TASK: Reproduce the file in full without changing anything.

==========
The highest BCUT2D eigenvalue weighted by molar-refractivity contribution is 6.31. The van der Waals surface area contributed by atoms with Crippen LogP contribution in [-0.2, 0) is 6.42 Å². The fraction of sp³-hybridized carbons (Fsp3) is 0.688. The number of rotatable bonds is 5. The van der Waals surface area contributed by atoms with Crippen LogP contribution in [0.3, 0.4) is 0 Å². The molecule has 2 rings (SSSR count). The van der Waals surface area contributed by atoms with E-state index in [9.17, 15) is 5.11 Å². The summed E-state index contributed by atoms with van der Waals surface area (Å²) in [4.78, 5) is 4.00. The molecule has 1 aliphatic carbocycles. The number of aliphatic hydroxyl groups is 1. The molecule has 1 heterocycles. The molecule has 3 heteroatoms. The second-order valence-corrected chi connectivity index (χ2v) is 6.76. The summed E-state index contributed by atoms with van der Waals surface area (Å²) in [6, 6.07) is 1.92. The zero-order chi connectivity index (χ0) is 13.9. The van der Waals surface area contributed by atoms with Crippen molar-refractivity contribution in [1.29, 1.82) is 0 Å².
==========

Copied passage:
The highest BCUT2D eigenvalue weighted by molar-refractivity contribution is 6.31. The van der Waals surface area contributed by atoms with Crippen LogP contribution in [-0.2, 0) is 6.42 Å². The fraction of sp³-hybridized carbons (Fsp3) is 0.688. The number of rotatable bonds is 5. The van der Waals surface area contributed by atoms with Crippen LogP contribution in [0.3, 0.4) is 0 Å². The molecule has 2 rings (SSSR count). The van der Waals surface area contributed by atoms with E-state index in [9.17, 15) is 5.11 Å². The summed E-state index contributed by atoms with van der Waals surface area (Å²) in [4.78, 5) is 4.00. The molecule has 1 aliphatic carbocycles. The number of aliphatic hydroxyl groups is 1. The molecule has 1 heterocycles. The molecule has 3 heteroatoms. The second-order valence-corrected chi connectivity index (χ2v) is 6.76. The summed E-state index contributed by atoms with van der Waals surface area (Å²) in [6, 6.07) is 1.92. The zero-order chi connectivity index (χ0) is 13.9. The van der Waals surface area contributed by atoms with Crippen molar-refractivity contribution in [1.29, 1.82) is 0 Å².